Pork vs Chicken (6 Key Differences to Look Out For)

Arianna Foster
Published by Arianna Foster
Last Updated On: December 1, 2023

Pork and chicken are the two most widely consumed types of meat worldwide. They are affordable, easily accessible, and can be cooked in various ways.

Comparison between the two types of meat carries significant weight if you’re seeking healthier and more sustainable eating habits.

Drawing from years of experience in the culinary industry, online research, and extensive consultations with fellow chefs and nutritionists, I've unearthed the seven key differences that set pork and chicken apart.

Here are the key differences I found between the two protein sources.

Quick Summary

  • Pork is red meat, while chicken is white meat.
  • Pork has a unique taste and marbling, while chicken is milder.
  • Pork is richer in vitamins and minerals; chicken is lower in fat and calories.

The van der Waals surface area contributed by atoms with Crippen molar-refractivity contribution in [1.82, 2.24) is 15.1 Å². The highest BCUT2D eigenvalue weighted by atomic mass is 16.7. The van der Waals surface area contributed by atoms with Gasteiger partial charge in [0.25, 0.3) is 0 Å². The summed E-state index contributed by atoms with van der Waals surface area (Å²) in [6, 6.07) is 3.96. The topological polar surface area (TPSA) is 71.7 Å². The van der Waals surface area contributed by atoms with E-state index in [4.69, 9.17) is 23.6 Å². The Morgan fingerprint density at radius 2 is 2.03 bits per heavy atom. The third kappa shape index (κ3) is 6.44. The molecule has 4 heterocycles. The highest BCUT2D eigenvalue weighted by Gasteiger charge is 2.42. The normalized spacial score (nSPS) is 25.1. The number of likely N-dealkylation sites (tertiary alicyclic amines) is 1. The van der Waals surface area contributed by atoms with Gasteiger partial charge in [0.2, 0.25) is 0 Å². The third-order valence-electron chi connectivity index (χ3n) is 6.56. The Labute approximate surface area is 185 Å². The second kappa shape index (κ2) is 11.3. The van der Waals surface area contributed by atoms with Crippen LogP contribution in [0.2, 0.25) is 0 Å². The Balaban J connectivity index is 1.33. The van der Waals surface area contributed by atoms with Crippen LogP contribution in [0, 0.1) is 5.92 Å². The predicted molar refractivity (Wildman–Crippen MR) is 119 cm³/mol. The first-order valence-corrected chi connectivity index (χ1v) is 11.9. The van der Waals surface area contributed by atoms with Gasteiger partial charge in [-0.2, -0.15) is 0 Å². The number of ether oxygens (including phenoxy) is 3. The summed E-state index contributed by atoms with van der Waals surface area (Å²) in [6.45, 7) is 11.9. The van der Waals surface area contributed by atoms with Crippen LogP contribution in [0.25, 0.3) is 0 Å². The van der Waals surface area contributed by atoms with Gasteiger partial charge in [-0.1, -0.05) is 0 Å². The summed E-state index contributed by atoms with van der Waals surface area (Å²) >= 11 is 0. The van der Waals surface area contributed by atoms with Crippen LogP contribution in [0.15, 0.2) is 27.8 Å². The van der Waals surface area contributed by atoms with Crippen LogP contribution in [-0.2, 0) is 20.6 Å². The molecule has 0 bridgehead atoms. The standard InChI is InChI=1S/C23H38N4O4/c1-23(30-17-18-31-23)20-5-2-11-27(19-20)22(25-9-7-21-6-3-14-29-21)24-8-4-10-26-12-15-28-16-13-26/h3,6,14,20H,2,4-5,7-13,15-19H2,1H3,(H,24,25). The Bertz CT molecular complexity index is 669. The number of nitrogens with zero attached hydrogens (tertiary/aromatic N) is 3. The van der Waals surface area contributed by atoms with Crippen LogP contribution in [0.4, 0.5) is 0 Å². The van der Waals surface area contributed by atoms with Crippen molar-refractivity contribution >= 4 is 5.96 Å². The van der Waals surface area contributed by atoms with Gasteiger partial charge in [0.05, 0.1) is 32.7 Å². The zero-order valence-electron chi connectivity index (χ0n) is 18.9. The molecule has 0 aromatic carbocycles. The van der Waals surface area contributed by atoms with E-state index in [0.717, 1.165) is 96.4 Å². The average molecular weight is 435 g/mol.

7 Differences Between Pork Vs Chicken

For the past two years, I’ve ordered meat from ButcherBox. They have the best meat delivery service with a wide range of quality heritage-bred pork cuts and poultry raised crate-free.

Here are the seven things that set these two types of meat apart.

1. Meat Type

A close up shot of pork and chicken meat

Pork and chicken are classified as two different types of meat. Depending on its definition, pork can be classified as both white and red meats.

According to the culinary definition, white meat is light in color even after cooking.

But, according to the scientific definition, pork is classified as red meat because it has a high amount of myoglobin.

On the other hand, chicken is only classified as white meat.

2. Appearance

One of the biggest differences between pork and chicken is their appearance, especially color. Chicken is usually light pink, while pork is white.